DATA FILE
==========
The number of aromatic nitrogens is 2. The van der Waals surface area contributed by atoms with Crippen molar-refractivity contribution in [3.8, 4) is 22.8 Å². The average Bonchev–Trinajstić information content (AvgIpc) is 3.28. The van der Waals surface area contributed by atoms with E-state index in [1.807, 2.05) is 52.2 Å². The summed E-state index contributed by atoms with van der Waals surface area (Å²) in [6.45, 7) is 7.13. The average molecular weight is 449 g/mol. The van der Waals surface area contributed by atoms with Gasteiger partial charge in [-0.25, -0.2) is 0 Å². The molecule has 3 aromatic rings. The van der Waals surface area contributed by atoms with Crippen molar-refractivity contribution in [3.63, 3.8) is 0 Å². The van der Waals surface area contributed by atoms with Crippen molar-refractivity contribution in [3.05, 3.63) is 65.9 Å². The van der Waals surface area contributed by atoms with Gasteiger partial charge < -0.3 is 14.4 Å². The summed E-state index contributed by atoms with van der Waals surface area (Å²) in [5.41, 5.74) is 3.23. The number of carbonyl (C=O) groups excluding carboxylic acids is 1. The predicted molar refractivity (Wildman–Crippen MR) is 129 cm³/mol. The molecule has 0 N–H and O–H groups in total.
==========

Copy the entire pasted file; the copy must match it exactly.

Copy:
The number of aromatic nitrogens is 2. The van der Waals surface area contributed by atoms with Crippen molar-refractivity contribution in [3.8, 4) is 22.8 Å². The average Bonchev–Trinajstić information content (AvgIpc) is 3.28. The van der Waals surface area contributed by atoms with E-state index in [1.807, 2.05) is 52.2 Å². The summed E-state index contributed by atoms with van der Waals surface area (Å²) in [6.45, 7) is 7.13. The average molecular weight is 449 g/mol. The van der Waals surface area contributed by atoms with Gasteiger partial charge in [-0.25, -0.2) is 0 Å². The molecule has 3 aromatic rings. The van der Waals surface area contributed by atoms with Crippen molar-refractivity contribution in [3.63, 3.8) is 0 Å². The van der Waals surface area contributed by atoms with Crippen molar-refractivity contribution in [3.05, 3.63) is 65.9 Å². The van der Waals surface area contributed by atoms with Gasteiger partial charge < -0.3 is 14.4 Å². The summed E-state index contributed by atoms with van der Waals surface area (Å²) in [5.41, 5.74) is 3.23. The number of carbonyl (C=O) groups excluding carboxylic acids is 1. The predicted molar refractivity (Wildman–Crippen MR) is 129 cm³/mol. The molecule has 0 N–H and O–H groups in total.